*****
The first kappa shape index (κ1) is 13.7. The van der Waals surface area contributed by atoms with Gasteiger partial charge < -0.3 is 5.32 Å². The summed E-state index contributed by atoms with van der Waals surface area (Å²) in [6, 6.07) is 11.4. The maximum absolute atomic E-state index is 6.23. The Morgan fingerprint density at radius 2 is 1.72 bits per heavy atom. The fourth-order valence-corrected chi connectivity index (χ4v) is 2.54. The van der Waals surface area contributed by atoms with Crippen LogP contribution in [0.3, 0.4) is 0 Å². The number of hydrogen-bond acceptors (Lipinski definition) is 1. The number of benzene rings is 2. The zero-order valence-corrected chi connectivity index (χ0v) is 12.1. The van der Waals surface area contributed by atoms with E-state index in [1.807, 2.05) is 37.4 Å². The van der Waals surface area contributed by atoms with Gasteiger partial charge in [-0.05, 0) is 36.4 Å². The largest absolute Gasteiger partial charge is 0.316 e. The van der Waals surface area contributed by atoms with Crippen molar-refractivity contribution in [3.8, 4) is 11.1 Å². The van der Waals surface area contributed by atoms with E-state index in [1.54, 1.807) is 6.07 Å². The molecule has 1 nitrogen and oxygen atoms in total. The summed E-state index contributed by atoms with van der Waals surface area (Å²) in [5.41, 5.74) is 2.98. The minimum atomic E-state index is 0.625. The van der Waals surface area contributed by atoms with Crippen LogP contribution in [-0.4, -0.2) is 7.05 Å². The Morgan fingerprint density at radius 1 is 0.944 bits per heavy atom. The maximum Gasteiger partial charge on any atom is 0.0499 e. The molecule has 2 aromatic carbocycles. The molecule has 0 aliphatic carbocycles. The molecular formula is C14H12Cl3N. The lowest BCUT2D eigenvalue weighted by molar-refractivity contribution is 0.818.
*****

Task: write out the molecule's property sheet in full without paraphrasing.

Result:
The first kappa shape index (κ1) is 13.7. The van der Waals surface area contributed by atoms with Gasteiger partial charge < -0.3 is 5.32 Å². The summed E-state index contributed by atoms with van der Waals surface area (Å²) in [6, 6.07) is 11.4. The maximum absolute atomic E-state index is 6.23. The Morgan fingerprint density at radius 2 is 1.72 bits per heavy atom. The fourth-order valence-corrected chi connectivity index (χ4v) is 2.54. The van der Waals surface area contributed by atoms with Crippen LogP contribution in [0.3, 0.4) is 0 Å². The number of hydrogen-bond acceptors (Lipinski definition) is 1. The number of benzene rings is 2. The zero-order valence-corrected chi connectivity index (χ0v) is 12.1. The van der Waals surface area contributed by atoms with E-state index in [1.807, 2.05) is 37.4 Å². The van der Waals surface area contributed by atoms with Gasteiger partial charge in [-0.05, 0) is 36.4 Å². The largest absolute Gasteiger partial charge is 0.316 e. The van der Waals surface area contributed by atoms with Crippen molar-refractivity contribution in [3.8, 4) is 11.1 Å². The van der Waals surface area contributed by atoms with E-state index in [1.54, 1.807) is 6.07 Å². The molecule has 1 nitrogen and oxygen atoms in total. The summed E-state index contributed by atoms with van der Waals surface area (Å²) in [5.41, 5.74) is 2.98. The minimum atomic E-state index is 0.625. The van der Waals surface area contributed by atoms with Crippen LogP contribution in [-0.4, -0.2) is 7.05 Å². The Morgan fingerprint density at radius 1 is 0.944 bits per heavy atom. The maximum Gasteiger partial charge on any atom is 0.0499 e. The molecule has 2 aromatic carbocycles. The molecule has 0 aliphatic carbocycles. The molecular formula is C14H12Cl3N. The lowest BCUT2D eigenvalue weighted by molar-refractivity contribution is 0.818.